Creative Commons Stock Photo Usage Basics

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Stock Photography comes from simply refers to a supply of photographs that are licensed for a specific use, mainly used to fulfil the needs of creative and design assignments, without the need to hire a photographer. Nowadays, stock images may be purchased from agents, and delivered online.

In total there are 3 different types of stock photography:

  1. Macro, also known as the Traditional stock photography, refers to highly exclusive and priced stock.
  2. Micro, refers to low price and non-exclusive stock photography.
  3. Mid, which is a term used for all the stock photography which is between Macro and Micro.

Stock images could be filed at either an agency or an online supplier. Once a photographer has entered a contract with the supplier, the supplier or agency will negotiate the licensing fees on behalf of the photographer in exchange for either a percentage of their sale or in some rare cases, full rights to the image. The pricing of stock photography is majorly determined by the size of the image, the length of time in which the image will be used, and what the usage of the image as well as the audience of readership, and whether the royalties are to be paid to the stock image creator or owner.

Stock photography can be advertised with a number of added benefit licenses. Two of these licenses include Royalty-Free and Rights-Managed stock photography. A Royalty-Free license, often advertised as RF, means that once bought, the buyer may use the image as much as they like without having to pay additional fees every time the image is used. Buying royalty-free photographs enables the buyer to have the right to use the stock image many times for different purposes by just paying a one-off fee. There’s no limit as in the number of times the buyer can reproduce a royalty-free image, and there is no specific time in which the buyer can use the image. However, when creative commons stock photo usage is listed as royalty-free, buyers are unable to claim or buy exclusive rights to the image and the photographer may sell the stock image as many times as they want.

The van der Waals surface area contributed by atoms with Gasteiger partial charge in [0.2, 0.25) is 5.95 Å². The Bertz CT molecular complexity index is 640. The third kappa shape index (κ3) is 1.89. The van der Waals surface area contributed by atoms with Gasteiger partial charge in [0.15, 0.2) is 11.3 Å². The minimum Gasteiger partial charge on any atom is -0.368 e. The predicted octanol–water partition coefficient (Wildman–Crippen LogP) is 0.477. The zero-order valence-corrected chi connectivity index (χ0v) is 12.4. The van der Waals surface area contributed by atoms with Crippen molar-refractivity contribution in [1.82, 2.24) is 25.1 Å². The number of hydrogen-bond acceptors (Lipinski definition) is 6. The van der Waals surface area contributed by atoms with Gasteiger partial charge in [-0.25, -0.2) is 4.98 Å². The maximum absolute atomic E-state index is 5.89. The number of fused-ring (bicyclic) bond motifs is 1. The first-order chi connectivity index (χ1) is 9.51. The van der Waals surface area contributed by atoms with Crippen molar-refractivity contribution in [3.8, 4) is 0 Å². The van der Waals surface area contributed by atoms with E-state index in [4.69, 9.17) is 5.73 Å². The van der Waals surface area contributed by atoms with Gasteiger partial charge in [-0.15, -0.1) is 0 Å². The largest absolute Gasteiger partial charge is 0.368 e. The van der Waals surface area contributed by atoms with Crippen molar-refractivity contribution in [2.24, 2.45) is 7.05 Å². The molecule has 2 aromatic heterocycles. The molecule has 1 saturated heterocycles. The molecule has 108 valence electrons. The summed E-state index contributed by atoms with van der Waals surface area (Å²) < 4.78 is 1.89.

Rights-managed licenses, often advertised as RM or “licensed images,” provide the buyer with an assurance that the image would not be used by anybody else. Rights-managed images often allow a larger print out per image than the general Royalty-Free license. A Right Managed agreement includes exclusivity hence an added value. However, not all creative commons stock photo usage rights are exclusive, specific terms and conditions can be found in the agreement between the buyer and seller.

The value of the license is mainly determined by the image usage. Terms of the usage are clearly stipulated and negotiated to enable the purchaser to receive maximum value, as well as clear protection in there purchase by a level of exclusivity.

Throughout the years, stock photography has become very popular amongst creative artists and designers. There are currently numerous online suppliers of free stock photos and free royalty free images which enable additional parties to purchase and instantly download stock photos for a small, one-time fee.

This article was brought to you by PhotographyOrangeCounty.net, a stock photography contributor. Visit their blog for other photography related tips and informational posts.